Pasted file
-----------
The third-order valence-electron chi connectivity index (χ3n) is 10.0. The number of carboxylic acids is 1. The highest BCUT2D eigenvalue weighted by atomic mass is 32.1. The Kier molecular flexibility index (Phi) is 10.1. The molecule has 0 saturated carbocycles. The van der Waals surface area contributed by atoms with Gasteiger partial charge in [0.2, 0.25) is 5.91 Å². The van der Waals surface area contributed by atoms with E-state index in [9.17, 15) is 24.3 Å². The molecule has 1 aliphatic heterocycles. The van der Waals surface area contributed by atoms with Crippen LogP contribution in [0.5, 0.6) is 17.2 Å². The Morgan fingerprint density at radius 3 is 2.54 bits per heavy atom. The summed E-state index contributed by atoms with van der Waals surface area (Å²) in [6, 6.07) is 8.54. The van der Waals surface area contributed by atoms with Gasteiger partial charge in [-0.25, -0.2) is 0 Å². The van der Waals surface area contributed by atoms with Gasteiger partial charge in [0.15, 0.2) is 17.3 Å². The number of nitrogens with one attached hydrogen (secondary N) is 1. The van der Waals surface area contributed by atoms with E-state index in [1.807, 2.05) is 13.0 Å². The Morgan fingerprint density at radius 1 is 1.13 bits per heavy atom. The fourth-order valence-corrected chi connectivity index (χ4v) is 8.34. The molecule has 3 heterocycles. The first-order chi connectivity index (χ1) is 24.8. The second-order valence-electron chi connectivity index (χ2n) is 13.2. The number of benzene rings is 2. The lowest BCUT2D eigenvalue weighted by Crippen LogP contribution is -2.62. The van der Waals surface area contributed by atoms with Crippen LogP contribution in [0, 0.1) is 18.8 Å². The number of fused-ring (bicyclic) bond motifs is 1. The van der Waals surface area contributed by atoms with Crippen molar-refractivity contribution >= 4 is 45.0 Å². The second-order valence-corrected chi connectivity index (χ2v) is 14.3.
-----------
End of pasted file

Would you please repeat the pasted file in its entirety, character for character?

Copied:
The third-order valence-electron chi connectivity index (χ3n) is 10.0. The number of carboxylic acids is 1. The highest BCUT2D eigenvalue weighted by atomic mass is 32.1. The Kier molecular flexibility index (Phi) is 10.1. The molecule has 0 saturated carbocycles. The van der Waals surface area contributed by atoms with Gasteiger partial charge in [0.2, 0.25) is 5.91 Å². The van der Waals surface area contributed by atoms with E-state index in [9.17, 15) is 24.3 Å². The molecule has 1 aliphatic heterocycles. The van der Waals surface area contributed by atoms with Crippen LogP contribution in [0.5, 0.6) is 17.2 Å². The Morgan fingerprint density at radius 3 is 2.54 bits per heavy atom. The summed E-state index contributed by atoms with van der Waals surface area (Å²) in [6, 6.07) is 8.54. The van der Waals surface area contributed by atoms with Gasteiger partial charge in [-0.25, -0.2) is 0 Å². The van der Waals surface area contributed by atoms with Gasteiger partial charge in [0.15, 0.2) is 17.3 Å². The number of nitrogens with one attached hydrogen (secondary N) is 1. The van der Waals surface area contributed by atoms with E-state index in [1.807, 2.05) is 13.0 Å². The Morgan fingerprint density at radius 1 is 1.13 bits per heavy atom. The fourth-order valence-corrected chi connectivity index (χ4v) is 8.34. The molecule has 3 heterocycles. The first-order chi connectivity index (χ1) is 24.8. The second-order valence-electron chi connectivity index (χ2n) is 13.2. The number of benzene rings is 2. The lowest BCUT2D eigenvalue weighted by Crippen LogP contribution is -2.62. The van der Waals surface area contributed by atoms with Crippen LogP contribution in [0, 0.1) is 18.8 Å². The number of fused-ring (bicyclic) bond motifs is 1. The van der Waals surface area contributed by atoms with Crippen molar-refractivity contribution >= 4 is 45.0 Å². The second-order valence-corrected chi connectivity index (χ2v) is 14.3.